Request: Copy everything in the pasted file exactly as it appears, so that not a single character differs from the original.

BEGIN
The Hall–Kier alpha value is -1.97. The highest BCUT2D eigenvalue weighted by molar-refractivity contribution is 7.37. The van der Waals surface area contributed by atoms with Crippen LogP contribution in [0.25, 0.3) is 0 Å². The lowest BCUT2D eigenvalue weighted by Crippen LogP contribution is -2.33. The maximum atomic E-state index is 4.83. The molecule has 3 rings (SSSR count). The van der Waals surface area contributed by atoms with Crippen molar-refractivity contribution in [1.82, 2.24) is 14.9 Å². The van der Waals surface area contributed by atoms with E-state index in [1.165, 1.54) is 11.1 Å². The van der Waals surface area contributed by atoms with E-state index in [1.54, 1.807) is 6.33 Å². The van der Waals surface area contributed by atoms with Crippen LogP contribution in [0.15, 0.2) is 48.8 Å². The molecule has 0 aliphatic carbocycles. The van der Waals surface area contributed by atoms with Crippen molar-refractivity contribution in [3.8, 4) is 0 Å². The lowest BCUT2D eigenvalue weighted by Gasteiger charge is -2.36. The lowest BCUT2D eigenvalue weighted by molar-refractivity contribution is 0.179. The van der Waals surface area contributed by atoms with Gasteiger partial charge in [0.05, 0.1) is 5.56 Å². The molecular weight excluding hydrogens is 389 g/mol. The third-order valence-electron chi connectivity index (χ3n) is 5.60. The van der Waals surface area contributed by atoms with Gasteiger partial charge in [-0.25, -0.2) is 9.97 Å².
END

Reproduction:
The Hall–Kier alpha value is -1.97. The highest BCUT2D eigenvalue weighted by molar-refractivity contribution is 7.37. The van der Waals surface area contributed by atoms with Crippen LogP contribution in [0.25, 0.3) is 0 Å². The lowest BCUT2D eigenvalue weighted by Crippen LogP contribution is -2.33. The maximum atomic E-state index is 4.83. The molecule has 3 rings (SSSR count). The van der Waals surface area contributed by atoms with Crippen molar-refractivity contribution in [1.82, 2.24) is 14.9 Å². The van der Waals surface area contributed by atoms with E-state index in [1.165, 1.54) is 11.1 Å². The van der Waals surface area contributed by atoms with E-state index in [1.54, 1.807) is 6.33 Å². The van der Waals surface area contributed by atoms with Crippen LogP contribution in [0.15, 0.2) is 48.8 Å². The molecule has 0 aliphatic carbocycles. The van der Waals surface area contributed by atoms with Crippen molar-refractivity contribution in [3.8, 4) is 0 Å². The lowest BCUT2D eigenvalue weighted by Gasteiger charge is -2.36. The lowest BCUT2D eigenvalue weighted by molar-refractivity contribution is 0.179. The van der Waals surface area contributed by atoms with Gasteiger partial charge in [0.05, 0.1) is 5.56 Å². The molecular weight excluding hydrogens is 389 g/mol. The third-order valence-electron chi connectivity index (χ3n) is 5.60. The van der Waals surface area contributed by atoms with Gasteiger partial charge in [-0.25, -0.2) is 9.97 Å².